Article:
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Effort underway to eliminate CA schools’ English-only law

Vanessa Romo | April 17, 2014

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Senator Ricardo Lara

Senator Ricardo Lara

Since the late 1990s the debate over bilingual education in California has been, ¿como se dice . . . controversial?  And it seems it’s an issue voters will be taking up again soon.

State Senator Ricardo Lara of Bell Gardens, has proposed new legislation to overturn Proposition 227, a 1998 initiative that banned bilingual education in public schools.

“English will always remain the official language of California, but we cannot ignore the growing need to have a multilingual workforce,” Lara said in announcing his measure.

Lara’s bill, SB1174, would put the question to voters once again, as an initiative on the November 2016 ballot. It would effectively repeal Prop. 227, giving parents the option of enrolling their children in bilingual education or dual immersion programs.

“In an increasingly interconnected global economy, we have to prepare our students for a future in which their success depends not only on an ability to understand diverse perspectives and cultures, but also on an ability to communicate in different languages,” said Lara.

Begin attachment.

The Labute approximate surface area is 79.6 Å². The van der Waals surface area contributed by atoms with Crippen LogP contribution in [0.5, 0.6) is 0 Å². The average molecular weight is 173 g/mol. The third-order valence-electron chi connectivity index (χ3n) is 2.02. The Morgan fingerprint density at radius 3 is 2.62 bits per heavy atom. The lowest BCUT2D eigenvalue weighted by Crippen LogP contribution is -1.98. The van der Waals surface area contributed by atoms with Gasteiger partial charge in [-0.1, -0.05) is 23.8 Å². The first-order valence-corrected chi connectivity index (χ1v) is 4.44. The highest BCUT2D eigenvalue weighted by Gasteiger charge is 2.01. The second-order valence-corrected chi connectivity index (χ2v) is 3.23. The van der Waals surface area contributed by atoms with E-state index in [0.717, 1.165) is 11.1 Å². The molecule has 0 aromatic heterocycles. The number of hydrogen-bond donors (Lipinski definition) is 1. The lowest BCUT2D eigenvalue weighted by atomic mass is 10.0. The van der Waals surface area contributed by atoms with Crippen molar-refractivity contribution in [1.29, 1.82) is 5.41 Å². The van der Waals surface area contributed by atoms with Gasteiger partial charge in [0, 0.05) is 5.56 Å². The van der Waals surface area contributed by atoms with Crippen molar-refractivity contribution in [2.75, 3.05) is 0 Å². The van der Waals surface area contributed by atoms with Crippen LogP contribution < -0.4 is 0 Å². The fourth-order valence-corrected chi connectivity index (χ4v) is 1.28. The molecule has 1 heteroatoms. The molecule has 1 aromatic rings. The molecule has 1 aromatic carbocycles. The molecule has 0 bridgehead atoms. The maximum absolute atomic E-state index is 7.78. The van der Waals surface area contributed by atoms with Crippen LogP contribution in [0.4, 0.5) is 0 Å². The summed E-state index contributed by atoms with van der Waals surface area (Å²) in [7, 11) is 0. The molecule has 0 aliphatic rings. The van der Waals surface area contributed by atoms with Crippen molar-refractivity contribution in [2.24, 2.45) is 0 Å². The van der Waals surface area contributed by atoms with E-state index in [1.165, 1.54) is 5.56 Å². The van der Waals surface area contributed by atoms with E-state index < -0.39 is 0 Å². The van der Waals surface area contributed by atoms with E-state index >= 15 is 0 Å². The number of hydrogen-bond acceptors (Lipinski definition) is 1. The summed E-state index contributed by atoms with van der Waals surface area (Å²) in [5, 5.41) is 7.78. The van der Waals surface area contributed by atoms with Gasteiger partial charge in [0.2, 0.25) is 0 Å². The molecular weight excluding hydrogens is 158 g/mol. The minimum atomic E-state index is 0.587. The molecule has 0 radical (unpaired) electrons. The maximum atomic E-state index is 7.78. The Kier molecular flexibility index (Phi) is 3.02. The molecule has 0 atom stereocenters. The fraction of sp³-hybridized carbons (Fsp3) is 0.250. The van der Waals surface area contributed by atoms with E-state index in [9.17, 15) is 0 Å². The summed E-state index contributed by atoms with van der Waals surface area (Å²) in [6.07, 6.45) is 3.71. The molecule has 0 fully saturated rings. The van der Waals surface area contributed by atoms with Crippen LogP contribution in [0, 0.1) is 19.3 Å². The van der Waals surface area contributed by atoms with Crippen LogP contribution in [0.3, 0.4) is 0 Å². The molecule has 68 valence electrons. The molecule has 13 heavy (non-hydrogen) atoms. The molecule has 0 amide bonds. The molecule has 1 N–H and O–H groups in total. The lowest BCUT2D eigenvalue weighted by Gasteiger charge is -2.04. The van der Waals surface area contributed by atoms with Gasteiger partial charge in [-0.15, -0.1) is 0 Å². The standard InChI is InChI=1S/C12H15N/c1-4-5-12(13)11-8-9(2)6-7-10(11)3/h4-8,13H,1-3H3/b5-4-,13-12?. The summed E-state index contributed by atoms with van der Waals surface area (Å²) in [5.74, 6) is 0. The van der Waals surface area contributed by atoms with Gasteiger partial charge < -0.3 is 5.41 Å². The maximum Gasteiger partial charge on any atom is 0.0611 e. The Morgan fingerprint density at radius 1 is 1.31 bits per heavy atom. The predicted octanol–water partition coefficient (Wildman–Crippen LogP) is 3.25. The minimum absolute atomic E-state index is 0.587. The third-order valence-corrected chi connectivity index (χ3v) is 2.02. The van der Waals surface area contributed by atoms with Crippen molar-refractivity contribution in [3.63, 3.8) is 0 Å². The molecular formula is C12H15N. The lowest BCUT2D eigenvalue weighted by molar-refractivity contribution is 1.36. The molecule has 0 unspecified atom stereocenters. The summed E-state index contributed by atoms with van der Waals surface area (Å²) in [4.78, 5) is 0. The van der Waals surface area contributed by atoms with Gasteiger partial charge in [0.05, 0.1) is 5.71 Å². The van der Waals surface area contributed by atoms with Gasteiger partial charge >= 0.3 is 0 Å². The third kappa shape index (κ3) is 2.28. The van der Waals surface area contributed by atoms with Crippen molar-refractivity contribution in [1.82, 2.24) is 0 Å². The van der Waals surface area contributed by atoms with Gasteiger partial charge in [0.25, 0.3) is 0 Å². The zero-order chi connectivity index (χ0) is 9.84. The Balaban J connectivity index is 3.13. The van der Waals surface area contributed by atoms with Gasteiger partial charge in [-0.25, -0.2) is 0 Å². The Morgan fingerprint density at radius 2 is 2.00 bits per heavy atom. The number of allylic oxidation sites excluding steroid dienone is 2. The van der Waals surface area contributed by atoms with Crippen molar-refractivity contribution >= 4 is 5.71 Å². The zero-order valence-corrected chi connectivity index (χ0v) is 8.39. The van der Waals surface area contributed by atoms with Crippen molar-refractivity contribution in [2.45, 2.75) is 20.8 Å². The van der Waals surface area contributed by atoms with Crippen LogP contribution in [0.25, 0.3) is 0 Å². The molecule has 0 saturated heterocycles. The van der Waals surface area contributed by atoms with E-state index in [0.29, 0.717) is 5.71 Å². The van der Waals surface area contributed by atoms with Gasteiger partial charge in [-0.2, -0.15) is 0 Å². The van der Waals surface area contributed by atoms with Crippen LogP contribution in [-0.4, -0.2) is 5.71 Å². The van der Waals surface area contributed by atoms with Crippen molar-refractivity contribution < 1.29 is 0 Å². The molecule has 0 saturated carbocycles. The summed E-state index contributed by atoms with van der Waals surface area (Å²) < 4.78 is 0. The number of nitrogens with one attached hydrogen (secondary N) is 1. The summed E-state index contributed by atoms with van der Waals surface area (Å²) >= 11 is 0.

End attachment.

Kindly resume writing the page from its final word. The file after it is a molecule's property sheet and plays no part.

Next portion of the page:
As it’s written now, the law requires classes to be taught in English, with a few exceptions. Limited English-proficient students are given no more than a year to learn the language before transitioning into English-only classes. However, districts are required to offer bilingual classes if the parents of 20 students of a given grade at a school submit a waiver.

Still, since passage of Prop 227, enrollment in bilingual classes has plummeted to detrimental effects.

“Extensive research has shown that students who build strong biliteracy skills (in English and one or more other languages) have higher academic success, a foundation for increased salary earnings, and stronger cognitive skills as they grow older,” Jan Gustafson-Corea CEO of the California Association for Bilingual Education said in a press release supporting Lara’s bill.

But the Silicon Valley businessman Ron Unz, who sponsored the 1998 initiative, says science is on his side. He told Capital Public Radio, early studies of the ban showed impressive results.

“In the first three or four years after Prop 227 passed, the academic performance of over a million immigrant students roughly doubled,” he says.

The Senate Education Committee will hold a hearing on SB 1174 on April 23.

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